One of the most common ‘MUST HAVE’ items for all tenants in this day and age is high-speed wireless broadband. This has to be reliable and that can support all of tenants that could be house sharing at any one time. So having this installed by a reputable provided can give you an edge over other HMS’s.

It seems like an obvious one this, but having enough keys cut for each tenant should also be on your list; you should provide each tenant with a front door key and a key for their own room. On top of this you should also ensure you have a spare sets of keys for yourself.

Think ahead of the game you can also fit a key safe to the front of the property with a spare front door key. This is extremely handy for when the tenants lock themselves out, but also allows any service provider access to the communal parts of the house where your electrical or gas supply will be.

One item that you cannot overlook a notice board located in a communal area which displays the following information:

> Emergency contact names and numbers

> Fire escape information

> Health and safety information (e.g. a copy of the gas safety certificate)

> The landlord’s/property manager’s information

> Garbage and recycling collection timetable.

Step 4 – Curb Appeal

Having spent all of your time and energy dealing with the internal parts of the property to give it the WOW factor that you want it to have, don’t forget that every tenants first impression will be when they arrive at the front gate. Having the front and rear gardens tided and cleaned, walls and steps repaired, the front door and windows cleaned and repainted will show everyone that you care about the property. A further step could be to add in some small plants in pots – although this could then turn into a chore as they will need to be looked after.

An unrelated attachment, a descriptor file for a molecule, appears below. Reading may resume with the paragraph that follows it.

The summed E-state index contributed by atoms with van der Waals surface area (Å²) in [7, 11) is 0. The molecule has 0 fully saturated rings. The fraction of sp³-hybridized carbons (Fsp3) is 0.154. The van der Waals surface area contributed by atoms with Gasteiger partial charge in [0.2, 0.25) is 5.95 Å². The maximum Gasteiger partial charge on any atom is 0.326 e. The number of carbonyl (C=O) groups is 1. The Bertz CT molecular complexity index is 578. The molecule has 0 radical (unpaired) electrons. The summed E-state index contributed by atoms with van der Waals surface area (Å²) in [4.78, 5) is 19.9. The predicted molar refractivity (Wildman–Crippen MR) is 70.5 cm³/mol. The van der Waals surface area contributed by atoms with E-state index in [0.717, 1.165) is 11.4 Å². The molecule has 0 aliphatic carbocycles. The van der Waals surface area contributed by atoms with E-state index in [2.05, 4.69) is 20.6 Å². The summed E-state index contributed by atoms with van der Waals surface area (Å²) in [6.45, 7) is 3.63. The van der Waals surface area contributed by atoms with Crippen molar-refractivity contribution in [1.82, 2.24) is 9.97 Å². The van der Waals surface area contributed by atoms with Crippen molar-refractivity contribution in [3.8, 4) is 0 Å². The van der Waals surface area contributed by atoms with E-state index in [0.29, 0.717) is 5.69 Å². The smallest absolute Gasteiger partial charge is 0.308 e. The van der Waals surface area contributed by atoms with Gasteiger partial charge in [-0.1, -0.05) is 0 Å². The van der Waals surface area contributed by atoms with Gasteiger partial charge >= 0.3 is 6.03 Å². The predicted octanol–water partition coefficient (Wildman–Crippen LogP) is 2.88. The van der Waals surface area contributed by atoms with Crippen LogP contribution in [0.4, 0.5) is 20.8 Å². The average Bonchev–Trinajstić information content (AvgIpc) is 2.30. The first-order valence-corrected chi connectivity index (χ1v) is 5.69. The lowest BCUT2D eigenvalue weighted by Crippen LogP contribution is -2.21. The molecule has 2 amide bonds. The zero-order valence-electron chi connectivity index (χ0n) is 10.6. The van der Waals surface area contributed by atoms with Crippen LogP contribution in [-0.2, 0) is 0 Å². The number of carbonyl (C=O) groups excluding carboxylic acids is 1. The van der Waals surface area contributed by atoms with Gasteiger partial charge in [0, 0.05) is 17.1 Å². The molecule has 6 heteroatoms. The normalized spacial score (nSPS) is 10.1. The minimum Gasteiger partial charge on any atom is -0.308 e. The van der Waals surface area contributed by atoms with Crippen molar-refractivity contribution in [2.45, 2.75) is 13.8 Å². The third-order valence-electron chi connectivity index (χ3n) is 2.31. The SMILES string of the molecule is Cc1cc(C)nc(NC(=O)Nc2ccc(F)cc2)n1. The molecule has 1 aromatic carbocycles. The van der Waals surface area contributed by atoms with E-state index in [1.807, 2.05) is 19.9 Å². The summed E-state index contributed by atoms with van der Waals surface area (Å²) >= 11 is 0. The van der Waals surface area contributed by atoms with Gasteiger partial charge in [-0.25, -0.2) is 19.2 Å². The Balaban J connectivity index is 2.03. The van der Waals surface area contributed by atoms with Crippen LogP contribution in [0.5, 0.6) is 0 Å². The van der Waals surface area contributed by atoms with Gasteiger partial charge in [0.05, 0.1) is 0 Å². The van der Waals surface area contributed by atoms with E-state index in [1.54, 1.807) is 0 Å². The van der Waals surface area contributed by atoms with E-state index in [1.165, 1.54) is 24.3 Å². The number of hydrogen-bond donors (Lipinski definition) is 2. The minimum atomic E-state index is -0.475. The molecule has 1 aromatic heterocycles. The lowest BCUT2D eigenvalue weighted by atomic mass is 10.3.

In the rear gardens an small patio table and chairs can be added for the tenants, along with a couple of washing lines. Another extra that could be provided is a cigarette waste bin (no one wants to see cigarette butts all over the floor)

Step 5 – Final Checks

Now that your property is up and ready for your first tenant, it’s time to have one last look at all your documents to make sure that they reflect the terms and conditions you wish to impose, including HMO tenancy agreements, guarantor forms, and inventory forms. It’s best to have your documents prepared from the offset, even before the process of finding tenants begin. If you’re using an agent to manage your HMO, they should have all the paperwork in order.

Another thing to arrange is a reliable cleaning company that can come in on a regular basis – preferably before you start taking viewings, but almost certainly before tenants start to move in. Many landlords use professional tenancy cleaning services to get the job done and you should have a schedule of regular cleaning service for the communal areas once the property is habituated. Leaving the tenants with the responsibility to keep the communal areas clean is usually a regrettable decision. No tenant wants to clean up after a housemate.

Wow, so thats a lot to think about, but don't worry, we are here to hep !!!

ICOL Property Maintenance Ltd has been involved with Rental Property refurbishments for many years now and can give you as much help advices and support as you need to get your project up and running.

Contact us today to find out more